Eli said that he usually watches games with no rooting interest and he does not get nervous before he plays in his own games. But on Thursday, Eli said watching Peyton play is nerve-racking, adding that he's not envious of his brother -- though he finds his own sense of ambition stoked a bit.
"I am proud of Peyton, and if I'm not going to be playing the game, he's who I'd want to be playing," Eli said. "And so I think going to a championship game like last week and kind of just being in that excitement and seeing the crowd and seeing the coaches after that game, it definitely adds a little fire under you to get back to that scenario. You miss that and, having been there before and knowing that feeling, you get jealous of that feeling and that excitement and everything going along with it."
Not that the brothers watch games the way normal people do, anyway. Peyton, perhaps the greatest student of the game ever to play, usually watches the defense, and because he missed the entire 2011 season, he was able to offer Eli some tips on what he had seen going into that NFC title match in San Francisco -- discussing, it turned out, the defense the 49ers ended up running on Eli's touchdown pass to Mario Manningham in the fourth quarter.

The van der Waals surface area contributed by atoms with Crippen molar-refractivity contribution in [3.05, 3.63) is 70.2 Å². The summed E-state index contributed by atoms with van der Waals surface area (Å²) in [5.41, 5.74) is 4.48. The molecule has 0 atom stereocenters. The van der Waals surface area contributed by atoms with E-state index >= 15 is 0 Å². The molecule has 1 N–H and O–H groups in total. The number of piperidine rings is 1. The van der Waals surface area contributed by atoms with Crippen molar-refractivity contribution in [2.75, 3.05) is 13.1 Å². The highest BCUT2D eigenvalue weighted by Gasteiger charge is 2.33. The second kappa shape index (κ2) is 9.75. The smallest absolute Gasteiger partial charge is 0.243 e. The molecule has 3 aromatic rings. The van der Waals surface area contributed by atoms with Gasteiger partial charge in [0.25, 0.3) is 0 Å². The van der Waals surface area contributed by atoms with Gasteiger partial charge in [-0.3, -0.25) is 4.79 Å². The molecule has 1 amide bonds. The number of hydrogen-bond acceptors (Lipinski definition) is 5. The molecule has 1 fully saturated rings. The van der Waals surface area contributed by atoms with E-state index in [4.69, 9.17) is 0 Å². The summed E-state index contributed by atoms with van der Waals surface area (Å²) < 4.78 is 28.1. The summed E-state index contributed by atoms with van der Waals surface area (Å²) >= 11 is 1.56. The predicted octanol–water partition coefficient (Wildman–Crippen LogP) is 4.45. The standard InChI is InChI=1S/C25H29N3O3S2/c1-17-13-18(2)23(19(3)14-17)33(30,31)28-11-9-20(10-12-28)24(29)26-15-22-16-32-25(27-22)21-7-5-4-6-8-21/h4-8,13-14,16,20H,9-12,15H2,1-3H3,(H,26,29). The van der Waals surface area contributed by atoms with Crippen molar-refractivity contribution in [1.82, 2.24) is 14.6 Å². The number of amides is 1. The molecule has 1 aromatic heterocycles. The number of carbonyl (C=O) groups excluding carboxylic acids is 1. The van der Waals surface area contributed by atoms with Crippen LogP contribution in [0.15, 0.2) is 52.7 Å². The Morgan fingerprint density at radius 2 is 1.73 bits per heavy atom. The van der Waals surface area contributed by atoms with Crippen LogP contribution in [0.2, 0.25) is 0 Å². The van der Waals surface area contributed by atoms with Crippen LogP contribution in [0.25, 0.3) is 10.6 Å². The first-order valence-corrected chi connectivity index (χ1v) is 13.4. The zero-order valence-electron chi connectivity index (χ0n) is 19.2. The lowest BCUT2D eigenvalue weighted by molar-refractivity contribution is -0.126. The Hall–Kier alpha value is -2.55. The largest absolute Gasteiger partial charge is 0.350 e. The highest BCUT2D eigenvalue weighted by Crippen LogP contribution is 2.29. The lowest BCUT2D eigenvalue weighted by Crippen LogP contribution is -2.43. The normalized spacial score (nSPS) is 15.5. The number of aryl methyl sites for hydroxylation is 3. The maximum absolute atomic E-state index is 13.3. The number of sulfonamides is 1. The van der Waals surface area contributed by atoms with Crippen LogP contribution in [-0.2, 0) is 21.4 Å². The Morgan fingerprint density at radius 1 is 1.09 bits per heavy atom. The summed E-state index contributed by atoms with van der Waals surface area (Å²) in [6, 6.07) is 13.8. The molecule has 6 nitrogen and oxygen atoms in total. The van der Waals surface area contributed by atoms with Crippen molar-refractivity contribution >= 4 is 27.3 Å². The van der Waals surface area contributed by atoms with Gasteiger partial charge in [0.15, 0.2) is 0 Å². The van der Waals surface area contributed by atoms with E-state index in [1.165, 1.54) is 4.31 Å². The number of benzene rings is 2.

The sharing of scouting reports, too, is part of the routine. The Giants played the Seahawks this year, a 23-0 home loss Eli would probably sooner forget -- except for the insight gained that he now plans to lend Peyton. And, of course, nobody knows the vagaries of how the notoriously swirling winds of the Meadowlands -- not as bad as in the old Giants Stadium, Eli said -- could affect playing conditions at MetLife Stadium like Eli does.
"I might have a few things for him, but I don't want to reveal that because I don't want to give that to Russell Wilson," Eli said. "Any tips, wind-wise, I will tell him in private."
It was in a private throwing session back in New Orleans almost three years ago, when Peyton was at his lowest physical state, before the surgeries led to the faded scar that now maps his remarkable return, that Eli told Peyton he could see that he could not complete his throwing motion. That was before it became obvious that Peyton would have to leave Indianapolis, before Eli won his second Super Bowl (in a stadium that sported a towering picture of his brother on its façade). Only a few weeks after Eli's triumph -- which Peyton celebrated beside him -- that picture came down for good when his brother was released, setting in motion Peyton's stunning return to the top of the game.
Much has been made of how capturing a Super Bowl championship with a second team would enhance Peyton's legacy. That hardly seems necessary, in a family so used to success that it has a well-worn plan for how to manage it.
"I think Peyton's already created his own legacy," Eli said. "He's played at a very high level for a long period of time, and he's overcome injuries and obviously set numerous records and been on a lot of playoff teams, playing in his third Super Bowl. I don't think that's something that he's worried about. There will always be arguments about who is the greatest, or who is the best. I think if you're in that argument, if you're one of the names thrown around in there, I think you've already created a pretty good legacy."